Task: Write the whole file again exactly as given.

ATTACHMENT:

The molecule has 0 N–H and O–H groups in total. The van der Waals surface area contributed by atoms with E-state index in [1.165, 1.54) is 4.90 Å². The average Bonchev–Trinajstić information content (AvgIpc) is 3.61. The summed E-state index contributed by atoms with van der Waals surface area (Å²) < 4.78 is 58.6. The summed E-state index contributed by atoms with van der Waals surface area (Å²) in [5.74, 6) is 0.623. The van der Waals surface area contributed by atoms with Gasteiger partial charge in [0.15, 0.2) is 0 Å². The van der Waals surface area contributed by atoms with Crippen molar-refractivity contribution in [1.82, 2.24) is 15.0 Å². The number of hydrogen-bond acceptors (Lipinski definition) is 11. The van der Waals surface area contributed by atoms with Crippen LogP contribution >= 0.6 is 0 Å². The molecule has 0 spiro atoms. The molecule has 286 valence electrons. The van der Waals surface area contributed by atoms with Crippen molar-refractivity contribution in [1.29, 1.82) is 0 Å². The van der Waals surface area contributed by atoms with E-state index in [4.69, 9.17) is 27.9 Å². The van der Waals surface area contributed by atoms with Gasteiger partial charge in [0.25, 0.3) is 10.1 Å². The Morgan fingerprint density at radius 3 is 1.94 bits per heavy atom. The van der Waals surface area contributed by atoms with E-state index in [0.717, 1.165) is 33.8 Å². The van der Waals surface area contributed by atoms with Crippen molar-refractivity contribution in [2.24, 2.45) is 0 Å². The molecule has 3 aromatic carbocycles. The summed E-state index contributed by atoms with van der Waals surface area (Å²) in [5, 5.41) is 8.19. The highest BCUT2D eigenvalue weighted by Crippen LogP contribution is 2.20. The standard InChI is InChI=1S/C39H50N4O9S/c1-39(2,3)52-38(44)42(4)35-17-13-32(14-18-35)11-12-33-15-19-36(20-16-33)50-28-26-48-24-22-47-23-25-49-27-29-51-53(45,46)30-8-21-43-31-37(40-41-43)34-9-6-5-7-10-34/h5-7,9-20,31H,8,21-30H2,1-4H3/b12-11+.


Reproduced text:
The molecule has 0 N–H and O–H groups in total. The van der Waals surface area contributed by atoms with E-state index in [1.165, 1.54) is 4.90 Å². The average Bonchev–Trinajstić information content (AvgIpc) is 3.61. The summed E-state index contributed by atoms with van der Waals surface area (Å²) < 4.78 is 58.6. The summed E-state index contributed by atoms with van der Waals surface area (Å²) in [5.74, 6) is 0.623. The van der Waals surface area contributed by atoms with Gasteiger partial charge in [0.15, 0.2) is 0 Å². The van der Waals surface area contributed by atoms with Crippen molar-refractivity contribution in [1.82, 2.24) is 15.0 Å². The number of hydrogen-bond acceptors (Lipinski definition) is 11. The van der Waals surface area contributed by atoms with Crippen LogP contribution >= 0.6 is 0 Å². The molecule has 0 spiro atoms. The molecule has 286 valence electrons. The van der Waals surface area contributed by atoms with Crippen molar-refractivity contribution in [1.29, 1.82) is 0 Å². The van der Waals surface area contributed by atoms with E-state index in [4.69, 9.17) is 27.9 Å². The van der Waals surface area contributed by atoms with Gasteiger partial charge in [0.25, 0.3) is 10.1 Å². The Morgan fingerprint density at radius 3 is 1.94 bits per heavy atom. The van der Waals surface area contributed by atoms with E-state index in [0.717, 1.165) is 33.8 Å². The van der Waals surface area contributed by atoms with Crippen molar-refractivity contribution in [2.24, 2.45) is 0 Å². The molecule has 3 aromatic carbocycles. The summed E-state index contributed by atoms with van der Waals surface area (Å²) in [5, 5.41) is 8.19. The highest BCUT2D eigenvalue weighted by Crippen LogP contribution is 2.20. The standard InChI is InChI=1S/C39H50N4O9S/c1-39(2,3)52-38(44)42(4)35-17-13-32(14-18-35)11-12-33-15-19-36(20-16-33)50-28-26-48-24-22-47-23-25-49-27-29-51-53(45,46)30-8-21-43-31-37(40-41-43)34-9-6-5-7-10-34/h5-7,9-20,31H,8,21-30H2,1-4H3/b12-11+.